Scoliosis significantly impacts the shape of a teenager’s body – his shoulders, hips, rib cage, and definitely his back. Often, these alterations can impact the way they perceive their body images and themselves as well.
Bad body image does not often relate to the extent of the curve. Your teen might have a moderately minor curve and be bothered by their body image. He could decline to wear tight tops or bathing suits. On the contrary, your ten might have a major curve and alterations to his body shape without having issues with his body image.
Having been diagnosed with scoliosis may significantly induce stress on your teenager. When he was previously diagnosed, your teen could have felt fear, withdrawal, anxiety, and depression. These emotions could improve eventually.
If your teen needs to don a brace before surgery, he could face more challenges, such as feeling indifferent, teasing and bullying by his schoolmates, and argument with you as parents about why he has to wear the brace.
If your teen, on the other hand, requires surgery, he could face other issues, including:
- Concerns about having to miss school or fail in school
- Problems with activities that he won’t be able to perform following surgery
- Fear of having the surgery, including its risks
- Problems concerning pain following surgery
Other concerns that would make it challenging to adjust to the diagnosis include:
- Past challenges with managing other circumstances
- Denial, which means declining to acknowledge the scoliosis diagnosis and its treatment
- Constant family problems
- Prolonged scoliosis treatment
- History of being ridiculed or badgered at school
- You, your teen, or other family members have a pre-existing mental health condition like depression, eating disorder, or anxiety, among others.
Conversely, not all teens with scoliosis respond negatively. A certain study revealed that about 40% of teenagers were not worried about being diagnosed with the condition, and 50% of teens that have undergone surgery claimed that they felt more free and mature. Nevertheless, if you are troubled or if your teen has shared his worries with you, be sure that you inform his surgeon as soon as possible.
Dealing With Anxiety
It is typical for teenagers to have increased stress levels before having surgery. Indications of stress include restlessness, worry, irritability, tension, nervousness, and tension. These symptoms are occasionally felt as depression or anxiety.
Learning to deal with stress requires practice. Your teen might find it beneficial to think about and learn techniques for managing stress before going into surgery. These techniques can also be utilized to deal with pain experienced following surgery.
Knowing what to anticipate from the surgery can tremendously help children be more relieved and confident about the outcomes. Urge your teen always to ask questions and be assertive about any concerns he has before his surgery. It may also be helpful for you and your teen to first study the reasons why your teen needs surgery.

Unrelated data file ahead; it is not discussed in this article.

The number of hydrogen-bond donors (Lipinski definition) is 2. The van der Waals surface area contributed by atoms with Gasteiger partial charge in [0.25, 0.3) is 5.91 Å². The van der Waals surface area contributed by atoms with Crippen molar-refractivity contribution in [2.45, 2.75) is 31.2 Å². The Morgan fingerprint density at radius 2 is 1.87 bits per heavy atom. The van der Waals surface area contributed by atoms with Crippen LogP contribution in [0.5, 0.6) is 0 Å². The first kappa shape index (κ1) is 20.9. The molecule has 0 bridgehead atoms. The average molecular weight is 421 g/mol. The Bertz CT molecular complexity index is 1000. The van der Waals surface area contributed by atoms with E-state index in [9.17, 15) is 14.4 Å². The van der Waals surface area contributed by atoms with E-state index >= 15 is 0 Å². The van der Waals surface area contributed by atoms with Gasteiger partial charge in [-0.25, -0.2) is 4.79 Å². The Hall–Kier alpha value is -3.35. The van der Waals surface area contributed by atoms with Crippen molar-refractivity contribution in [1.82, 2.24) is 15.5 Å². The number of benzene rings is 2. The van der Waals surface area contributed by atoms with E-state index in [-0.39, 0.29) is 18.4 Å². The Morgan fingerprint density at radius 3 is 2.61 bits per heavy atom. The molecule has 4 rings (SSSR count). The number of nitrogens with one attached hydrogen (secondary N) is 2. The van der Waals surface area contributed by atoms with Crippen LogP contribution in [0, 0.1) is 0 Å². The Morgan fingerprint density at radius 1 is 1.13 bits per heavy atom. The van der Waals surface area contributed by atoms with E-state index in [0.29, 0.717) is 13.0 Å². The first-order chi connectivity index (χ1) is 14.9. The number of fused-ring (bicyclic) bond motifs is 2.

Dealing With Hospital Admission
Being admitted to the hospital can be tough for kids, particularly for teenagers. Adolescence is a period when peer relationships, privacy, independence, and body image are crucially important. Surgery and recovery for scoliosis can affect each aspect as teenagers rely on others to meet their standards, time required to be away from school, and experience modifications on physical appearance.
In the hospital, your teen is urged to:
- Express how he feels with friends and family or perhaps the community’s social worker.
- Learn and practice stress management techniques when he feels frustrated, hurt, or overwhelmed.
- Stay in touch with family and friends.
- Remember that being in the hospital is not permanent
- Find ways to distract himself. The hospital has different interesting spaces for him and the entire family and fun activities that can be done in your teen’s room. Your teen can also do his projects and homework while he’s admitted.
Helping Your Teen Cope
Keep in mind that your teen needs care and support from his family after his surgery, as he may be feeling weak and defenseless. Occasionally, the vulnerability could come across as violence, confusion, or anger. Your teen might not verbally express his emotions of anxiety and stress. You may find that he is feeling stressed by observing his behavior.
Indications of stress in children, teens, and adolescents may include headaches, stomach problems, irritability, mood changes, problems at school, constant crying, changes in sleep patterns, and difficulty concentrating, among others.
Please find out how your teenager is feeling by hearing out his concerns and encouraging free-flowing conversation. Avoid interruptions like using phones while talking with your teen. You can fix every issue, but you can accept and understand your loved one and what he’s going through.
As parents, we can also mirror positive strategies for dealing with stress. Don’t forget to take care of yourself, deal with daily demands, and ask for help when you need it. As your teen recuperates, incite a gradual return to his usual activities in and out of school, including activities with his peers. Support what your teen is doing positively and the improvements he is making while he is recuperating.
Talking To A Counselor Or Social Worker
A counselor or social worker is available to assist teens and their families in dealing with the issues that may emerge during surgery. Your teen may tell you that he wants to talk to a counselor before he goes into surgery or wants to see a social worker while he is in the hospital. The social worker can guide you and your teen with tough emotions, promoting your family’s needs, dealing with stress, and providing you with connections to support and resources from the local community.